A gang of barely-defined magic hipsters engage in a miasmatic sequence of random encounters with one-dimensional antagonists while possibly suggesting that repeated sexual assaults are a perfectly acceptable way of keeping troublesome and high-spirited women in line. Redeemable only for providing a vague blueprint upon which Pynchon would spend the next seven years furiously improving and offering hope to struggling authors of every ilk that if this got published, they surely must have a shot as well.

Kirsty

My favourite book. Like getting lost in the middle of filthy, psychedelic, bluesy rock number. Full of the sillyness of seriousness, tackling politics, history, mythology & magic as through it were a drinking game & the only outcome is to end up lying on the floor in a pool of vomit. The oddly named & nicknamed characters mean it's confusing to get into. Initially it is difficult to tell if there is indeed a plot. Then something slots magically into place & you are right there with Papps & his rag-tag following. Like an intellectual Mighty Boosh one hapless adventure leads into another & another. You are entering the genius of nonesense, enjoy the ride.

E

It reads like every psychedelic rock song of the era - "Tomorrow Never Knows," "Rainy Day Women Numbers 12 & 35," "She's A Rainbow," etc. - played endlessly on a loop until you cannot tell whether you're high or have a headache.From an intellectual and historical perspective, I admire Farina's gift for writing and respect his story's place in hippie history. Many of the moments are as lyrical as the title, and I can imagine how radical if not first-of-its-kind the topics must have seemed to a reader in 1966. But in 2010, its beatnik battlecry is far too dated. While ultimately calling for a sexual revolution, the men view the women they know personally either as opaque obstacles or shining accessories to which they are entitled. The protagonist does not treat one single female with any degree of respect let alone tenderness, and is often downright abusive. Misogynistic paranoia is not radical, and nowhere are the reasons for its persistence explained but for the protagonist's central belief in his radical Exemption. Having met one too many real-life college boys convinced of their own Exemption, said state of mind strikes me as an adolescent phase no more radical than having an STD.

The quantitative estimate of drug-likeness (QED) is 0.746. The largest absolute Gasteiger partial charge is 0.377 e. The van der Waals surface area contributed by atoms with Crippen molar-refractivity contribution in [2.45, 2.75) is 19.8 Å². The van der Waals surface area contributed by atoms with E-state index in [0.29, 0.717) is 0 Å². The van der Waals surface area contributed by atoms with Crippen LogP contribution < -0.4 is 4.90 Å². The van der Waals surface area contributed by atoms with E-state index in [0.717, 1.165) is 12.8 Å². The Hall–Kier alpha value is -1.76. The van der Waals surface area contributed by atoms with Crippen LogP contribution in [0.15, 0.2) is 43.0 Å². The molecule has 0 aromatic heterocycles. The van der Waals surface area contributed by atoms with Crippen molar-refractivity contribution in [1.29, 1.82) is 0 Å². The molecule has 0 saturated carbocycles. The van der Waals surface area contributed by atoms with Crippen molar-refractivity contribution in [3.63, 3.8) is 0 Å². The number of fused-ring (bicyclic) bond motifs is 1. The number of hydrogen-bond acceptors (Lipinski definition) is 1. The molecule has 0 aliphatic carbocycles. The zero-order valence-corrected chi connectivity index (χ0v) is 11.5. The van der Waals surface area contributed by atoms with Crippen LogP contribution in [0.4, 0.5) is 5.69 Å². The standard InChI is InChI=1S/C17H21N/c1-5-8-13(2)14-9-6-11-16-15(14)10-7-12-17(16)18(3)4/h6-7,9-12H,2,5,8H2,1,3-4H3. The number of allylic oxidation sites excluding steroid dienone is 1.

John

Richard Farina led an interesting life in the 1960's. He was a writer and folksinger who played the dulcimer, toured with Bob Dylan, married the sister of Joan Baez, went to Cornell and was an aquaintance with the soon to be reclusive author Thomas Pynchon. Farina died too soon in a tragic motorcycle accident. This book is based on his college life at Cornell where he was involved in various student protests and humorous college shenanigans. The book is hard to follow in some places, but overall worth the effort.

Kirk

Well, if you ever want proof of how sixties totems don't really age well, this is the book for you. The cult following has been long if somewhat subterranean, its duration due in part to the unfortunate circumstance of its author dying in a motorcycle accident only a couple dozen hours after its publication (and only a few months before the mythological motorcycle accident of Farina's "brother-in-law," Bob Dylan). It also helps your literary endurance to have gone to Cornell with both Thomas Pynchon and C. Michael Curtis of Atlantic Monthly fame. Readers will be forgiven for wondering, in fact, if Pynchon didn't have a hand in the book since its manic energy and style are simpatico to both V and The Crying of Lot 49. When I first read this the summer before I went to college (right after the edition with Farina's face on it came out---the new edition with the upside down crotch shot doesn't do much to sell the legend) there were even rumors that Pynchon WAS Farina, or Farina WAS Pynchon. Or something like that. In the end, reading the book is a lot like watching WILD IN THE STREETS or maybe even VILLAGE OF THE GIANTS (best scene: http://www.youtube.com/watch?v=zy40TT... thanks, MST3K): it's best enjoyed with tongue in cheek. Maybe in the end the important thing this book documents is how the youth rebellion associated with the sixties had a hard time rising about juvenility. (Suffice to say that a moral stand in this plot revolves around flipping off the evil campus VP). All that said, you can still watch clips of the Berkeley Free Speech days and appreciate why aggressive generational politics was necessary back in the day: old people really acted like mean old people before 1966. Nobody above 25 gave two shits about being cool or hip. So the book really captures the late 50s period when weed, premarital sex, and long hair were indeed considered threats to the social order. That makes for an interesting if not always sympathetic document. As many commentators have remarked, rebellion here is a boys club---you can draw a straight line from the humor to Animal House and realize frattiness was in the blood even if you were vehemently anti-frat. Anyway, worth a gander for nostalgia's sake. Farina's musical career is actually more emotionally engaging if you aren't put off by the sort of folk music that prefers dulcimers to acoustic blues noodling and has titles like "Reflections in a Crystal Wind." Personally, I dig it, baby. RF's wife was the gorgeous and highly underestimated Mimi Farina (Joan baez's kid sister). She survived her husband by thirty-five years but still died way too young, nearly a decade ago now.

Phil